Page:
AML samples were obtained after informed consent at St Bartholomew’s Hospital (London, UK). T-cell depleted AML samples were injected intravenously into 8- to 12- weeks old unconditioned NSG mice (2x106 cells per mouse). Ten to 14 weeks after injection, mice were treated with a daily subcutaneous injection of cytarabine (10 mg/kg) for 7 consecutive days. Response to treatment response was assessed 2 weeks after the start of treatment, by flow cytometry analysis of BM aspirates.
At the end of each experiment, animals were euthanized and bone processed as already reported for FACS analysis.4 The antibodies used were anti-mouse CD45- PerCPCy5 (1:200, eBioscience, #45045182); anti-human CD33-PE (1:100, BD Pharmingen, #555450); anti-human CD45- APC-eFluor 780 (1:100, eBioscience, #47045942). Flow cytometry analysis was performed using a Fortessa flow cytometer (BD Biosciences, Oxford, UK).
For magnetic resonance imaging, mice injected with leukemia cell lines were scanned 2-4 weeks after injection. Mice injected with AML patients’ samples were scanned before and after treatment with cytarabine. MRI was performed on a 9.4 T horizontal bore system (Bruker GmbH) equipped with a B-GA12SH gradient coil system. RF transmission and reception were performed with a 40 mm ID quadrature birdcage coil (Bruker GmbH). A series of fast low-angle shot (FLASH) scans were used for femur localization and for slice positioning.
DCE scans were performed using a FLASH with the following parameters: repetition time = 17.639 ms; echo time = 1.859 ms; flip angle = 10°; repetition = 1100; field of view 30x30x0.5 mm3; matrix 128x128, and resolution of 234 μm. Dotarem (0.4 mL/Kg, Guerbet, France) was injected 4 min after the start of the scan. The total duration of the scan was 41 min. All mice were placed in a head-first prone position for imaging. Anesthesia was induced and maintained using isoflurane (1-4%) in room air supplemented with oxygen (80%/20%). Temperature and respiration rate were monitored using an SA Instruments system (Bayshore, NY, USA).
To assess vascular perfusion in BM vessels by two-photon microscopy, we used a previously described protocol.4 Images were obtained on a Zeiss 710 NLO laser scanning multiphoton microscope with a 20x 1.0 NA water immersion lens. The bone signal (second harmonic generation) was collected at 380-485 nm; GFP signals from AML cells was collected at 500-550 nm; the signal from Qtracker® 655 Vascular Label was collected at 640-690 nm by not descanned detectors. Each z stack of images (100-150 mM) was rendered in three dimensions using Imaris software (Bitplane).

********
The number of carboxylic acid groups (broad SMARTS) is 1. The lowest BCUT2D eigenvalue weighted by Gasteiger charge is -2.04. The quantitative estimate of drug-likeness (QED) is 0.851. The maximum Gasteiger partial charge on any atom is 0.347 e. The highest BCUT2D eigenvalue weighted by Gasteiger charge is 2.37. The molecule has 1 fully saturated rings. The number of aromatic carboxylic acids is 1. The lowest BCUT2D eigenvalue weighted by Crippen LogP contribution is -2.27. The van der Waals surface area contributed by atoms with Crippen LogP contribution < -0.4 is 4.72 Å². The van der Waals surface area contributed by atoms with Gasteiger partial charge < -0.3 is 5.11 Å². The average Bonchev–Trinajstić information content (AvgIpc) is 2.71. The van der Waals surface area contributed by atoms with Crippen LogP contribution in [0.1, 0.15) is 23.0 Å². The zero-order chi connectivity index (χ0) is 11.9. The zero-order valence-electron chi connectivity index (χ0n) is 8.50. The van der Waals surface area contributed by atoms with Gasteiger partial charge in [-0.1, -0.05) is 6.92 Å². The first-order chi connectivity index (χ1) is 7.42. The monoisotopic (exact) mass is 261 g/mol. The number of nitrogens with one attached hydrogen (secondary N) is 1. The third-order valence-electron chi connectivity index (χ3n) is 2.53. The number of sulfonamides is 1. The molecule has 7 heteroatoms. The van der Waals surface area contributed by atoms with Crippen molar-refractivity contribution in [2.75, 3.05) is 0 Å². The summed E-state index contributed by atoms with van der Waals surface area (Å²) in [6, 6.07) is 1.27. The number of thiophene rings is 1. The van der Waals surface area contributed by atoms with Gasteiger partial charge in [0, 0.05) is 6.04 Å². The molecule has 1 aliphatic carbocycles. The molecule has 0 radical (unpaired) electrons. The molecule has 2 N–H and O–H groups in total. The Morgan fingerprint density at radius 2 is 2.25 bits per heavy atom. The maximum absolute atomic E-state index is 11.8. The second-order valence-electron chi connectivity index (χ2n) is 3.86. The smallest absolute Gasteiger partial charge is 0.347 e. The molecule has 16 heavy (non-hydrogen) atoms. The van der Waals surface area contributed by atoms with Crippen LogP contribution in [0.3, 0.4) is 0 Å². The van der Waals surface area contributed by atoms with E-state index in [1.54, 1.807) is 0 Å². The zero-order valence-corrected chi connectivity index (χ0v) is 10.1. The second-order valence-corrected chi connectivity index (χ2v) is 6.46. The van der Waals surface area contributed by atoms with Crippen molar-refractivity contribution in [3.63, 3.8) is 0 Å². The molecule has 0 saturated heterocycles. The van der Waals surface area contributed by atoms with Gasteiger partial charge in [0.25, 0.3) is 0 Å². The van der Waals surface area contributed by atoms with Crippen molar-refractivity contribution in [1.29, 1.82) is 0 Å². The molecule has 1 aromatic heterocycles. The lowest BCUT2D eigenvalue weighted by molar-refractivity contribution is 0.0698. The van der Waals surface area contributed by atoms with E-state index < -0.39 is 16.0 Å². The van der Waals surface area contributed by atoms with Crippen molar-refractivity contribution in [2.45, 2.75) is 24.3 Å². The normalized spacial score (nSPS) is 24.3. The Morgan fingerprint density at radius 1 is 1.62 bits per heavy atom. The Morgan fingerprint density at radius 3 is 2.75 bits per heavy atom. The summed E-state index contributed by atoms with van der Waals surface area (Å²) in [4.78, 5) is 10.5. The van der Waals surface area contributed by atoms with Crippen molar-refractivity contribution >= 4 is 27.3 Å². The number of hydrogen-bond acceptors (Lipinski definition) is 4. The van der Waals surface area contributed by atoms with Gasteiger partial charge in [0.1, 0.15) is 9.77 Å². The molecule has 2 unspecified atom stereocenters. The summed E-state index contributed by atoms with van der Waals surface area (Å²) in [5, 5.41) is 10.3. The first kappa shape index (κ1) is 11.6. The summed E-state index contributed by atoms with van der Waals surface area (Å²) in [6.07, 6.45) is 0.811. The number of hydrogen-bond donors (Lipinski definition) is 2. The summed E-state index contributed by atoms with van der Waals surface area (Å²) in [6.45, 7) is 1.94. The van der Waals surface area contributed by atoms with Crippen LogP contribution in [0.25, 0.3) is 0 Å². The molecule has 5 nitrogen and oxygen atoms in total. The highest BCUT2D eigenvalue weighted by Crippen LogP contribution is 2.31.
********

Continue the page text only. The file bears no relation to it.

We used Matlab 2019a for all DCE-MRI image analyes. One region-of-interest (ROI) was drawn for the BM and another for the muscle, per scan, per mouse. The signal in each ROI was then averaged and normalized to its baseline, so that it reflected percentage change from baseline. Signals from frames 3-90 were used as baseline. The muscle ROI was used as the internal control to rule out problems with the injection and/or systemic issues with blood circulation. Mice that showed abnormal DCE muscle kinetics were excluded from the analysis.
Parameters quantified from DCE time intensity curves were CE, WiR, WoR and iWoR. The CE was quantified as the percentage signal difference between baseline and maximum value from frames 95-300. The WiR was determined from the slope of the linear fit between the frame at which CE was reached and the frame at which the signal started to increase. The WoR was determined from the slope of the linear fit between the frame at which CE was reached and the end of the scan. The iWoR was determined from the slope of the linear fit between the frame at which CE was reached and the frame 5 mins later; Pbp analysis was done using the same scripts but applying them to every pixel inside of the bone marrow ROI.
Statistical differences in parameters between mice groups were calculated using two-tailed unpaired t-tests. Correlation analysis was done using two-tailed Pearson correlation analysis. ROC curves were calculated using the Wilson/Brown method.
- Received December 4, 2020
- Accepted March 18, 2021
Disclosures: no conflicts of interest to disclose.
Contributions: ALG, DP and DB: wrote the manuscript; ALG, DP and DB designed the experiments; ALG and DP performed experiments and analyzed data; DB and DP secured funding; ALG and BS developed and optimized the MRI protocol; JG provided human AML samples.
Data sharing statement: scan data are available upon request. Please contact the corresponding author.
ALG was supported by an i2i translational grant scheme from the Francis Crick Institute. DP was supported by a non-clinical junior research fellowship from the European Hematology Association. This work was supported by The Francis Crick Institute, which receives its core funding from Cancer Research UK (FC001045), The UK Medical Research Council (FC001045), and the Welcome Trust (FC001045).
The authors would like to thank the Biological Research Facility, Flow Cytometry and In Vivo Imaging core facilities at the Francis Crick Institute for their valuable help. The authors are grateful to Prof. John Gribben (St. Bartholomew’s Hospital, London, UK) for providing human AML samples.